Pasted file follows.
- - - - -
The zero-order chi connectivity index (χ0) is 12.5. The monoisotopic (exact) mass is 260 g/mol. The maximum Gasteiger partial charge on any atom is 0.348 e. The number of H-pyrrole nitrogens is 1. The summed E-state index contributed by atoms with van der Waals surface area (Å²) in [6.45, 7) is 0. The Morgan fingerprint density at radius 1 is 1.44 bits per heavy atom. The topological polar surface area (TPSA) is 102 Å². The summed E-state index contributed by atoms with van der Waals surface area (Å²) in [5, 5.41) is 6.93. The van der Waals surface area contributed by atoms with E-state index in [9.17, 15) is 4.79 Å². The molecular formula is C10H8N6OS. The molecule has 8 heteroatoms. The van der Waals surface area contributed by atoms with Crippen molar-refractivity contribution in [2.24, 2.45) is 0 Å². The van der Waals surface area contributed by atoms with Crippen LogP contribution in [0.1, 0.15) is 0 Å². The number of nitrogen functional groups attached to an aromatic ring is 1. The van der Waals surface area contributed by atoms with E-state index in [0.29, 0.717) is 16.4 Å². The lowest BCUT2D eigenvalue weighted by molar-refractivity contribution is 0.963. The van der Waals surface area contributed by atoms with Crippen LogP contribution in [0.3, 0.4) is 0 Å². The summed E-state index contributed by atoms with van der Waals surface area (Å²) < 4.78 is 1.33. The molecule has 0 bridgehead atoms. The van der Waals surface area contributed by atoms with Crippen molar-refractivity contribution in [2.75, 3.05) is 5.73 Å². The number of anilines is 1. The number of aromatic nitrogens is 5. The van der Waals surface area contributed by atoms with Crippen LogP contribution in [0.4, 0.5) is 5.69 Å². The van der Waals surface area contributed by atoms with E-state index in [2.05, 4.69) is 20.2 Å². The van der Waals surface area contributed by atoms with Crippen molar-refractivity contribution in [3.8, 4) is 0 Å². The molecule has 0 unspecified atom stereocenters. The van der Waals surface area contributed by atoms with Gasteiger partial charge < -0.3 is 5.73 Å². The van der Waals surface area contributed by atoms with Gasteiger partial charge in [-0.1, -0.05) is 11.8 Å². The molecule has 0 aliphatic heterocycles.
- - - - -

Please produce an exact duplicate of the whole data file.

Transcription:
The zero-order chi connectivity index (χ0) is 12.5. The monoisotopic (exact) mass is 260 g/mol. The maximum Gasteiger partial charge on any atom is 0.348 e. The number of H-pyrrole nitrogens is 1. The summed E-state index contributed by atoms with van der Waals surface area (Å²) in [6.45, 7) is 0. The Morgan fingerprint density at radius 1 is 1.44 bits per heavy atom. The topological polar surface area (TPSA) is 102 Å². The summed E-state index contributed by atoms with van der Waals surface area (Å²) in [5, 5.41) is 6.93. The van der Waals surface area contributed by atoms with E-state index in [9.17, 15) is 4.79 Å². The molecular formula is C10H8N6OS. The molecule has 8 heteroatoms. The van der Waals surface area contributed by atoms with Crippen molar-refractivity contribution in [2.24, 2.45) is 0 Å². The van der Waals surface area contributed by atoms with Crippen LogP contribution in [0.1, 0.15) is 0 Å². The number of nitrogen functional groups attached to an aromatic ring is 1. The van der Waals surface area contributed by atoms with E-state index in [0.29, 0.717) is 16.4 Å². The lowest BCUT2D eigenvalue weighted by molar-refractivity contribution is 0.963. The van der Waals surface area contributed by atoms with Crippen LogP contribution in [0.3, 0.4) is 0 Å². The summed E-state index contributed by atoms with van der Waals surface area (Å²) < 4.78 is 1.33. The molecule has 0 bridgehead atoms. The van der Waals surface area contributed by atoms with Crippen molar-refractivity contribution in [2.75, 3.05) is 5.73 Å². The number of anilines is 1. The number of aromatic nitrogens is 5. The van der Waals surface area contributed by atoms with Crippen LogP contribution in [0.4, 0.5) is 5.69 Å². The van der Waals surface area contributed by atoms with E-state index in [2.05, 4.69) is 20.2 Å². The van der Waals surface area contributed by atoms with Crippen molar-refractivity contribution in [3.8, 4) is 0 Å². The molecule has 0 unspecified atom stereocenters. The van der Waals surface area contributed by atoms with Gasteiger partial charge < -0.3 is 5.73 Å². The van der Waals surface area contributed by atoms with Gasteiger partial charge in [-0.1, -0.05) is 11.8 Å². The molecule has 0 aliphatic heterocycles.